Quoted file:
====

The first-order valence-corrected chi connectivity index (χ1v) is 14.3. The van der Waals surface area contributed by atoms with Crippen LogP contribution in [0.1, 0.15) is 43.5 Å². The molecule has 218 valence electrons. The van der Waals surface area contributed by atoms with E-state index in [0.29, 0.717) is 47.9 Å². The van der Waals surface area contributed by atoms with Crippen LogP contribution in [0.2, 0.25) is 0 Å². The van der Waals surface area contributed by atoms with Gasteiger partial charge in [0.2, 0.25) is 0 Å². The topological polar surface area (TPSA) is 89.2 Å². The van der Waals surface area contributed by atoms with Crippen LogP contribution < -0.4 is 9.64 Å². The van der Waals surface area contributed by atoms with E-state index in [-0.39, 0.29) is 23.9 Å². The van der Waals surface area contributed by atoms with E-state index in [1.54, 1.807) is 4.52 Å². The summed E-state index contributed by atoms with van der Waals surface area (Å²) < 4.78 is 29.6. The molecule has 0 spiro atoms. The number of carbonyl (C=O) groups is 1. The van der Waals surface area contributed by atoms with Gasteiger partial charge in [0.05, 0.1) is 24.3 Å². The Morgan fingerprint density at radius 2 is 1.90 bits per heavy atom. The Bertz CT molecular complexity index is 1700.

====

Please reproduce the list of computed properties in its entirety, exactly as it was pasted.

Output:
The first-order valence-corrected chi connectivity index (χ1v) is 14.3. The van der Waals surface area contributed by atoms with Crippen LogP contribution in [0.1, 0.15) is 43.5 Å². The molecule has 218 valence electrons. The van der Waals surface area contributed by atoms with E-state index in [0.29, 0.717) is 47.9 Å². The van der Waals surface area contributed by atoms with Crippen LogP contribution in [0.2, 0.25) is 0 Å². The van der Waals surface area contributed by atoms with Gasteiger partial charge in [0.2, 0.25) is 0 Å². The topological polar surface area (TPSA) is 89.2 Å². The van der Waals surface area contributed by atoms with Crippen LogP contribution < -0.4 is 9.64 Å². The van der Waals surface area contributed by atoms with E-state index in [-0.39, 0.29) is 23.9 Å². The van der Waals surface area contributed by atoms with E-state index in [1.54, 1.807) is 4.52 Å². The summed E-state index contributed by atoms with van der Waals surface area (Å²) < 4.78 is 29.6. The molecule has 0 spiro atoms. The number of carbonyl (C=O) groups is 1. The van der Waals surface area contributed by atoms with Gasteiger partial charge in [0.05, 0.1) is 24.3 Å². The Morgan fingerprint density at radius 2 is 1.90 bits per heavy atom. The Bertz CT molecular complexity index is 1700.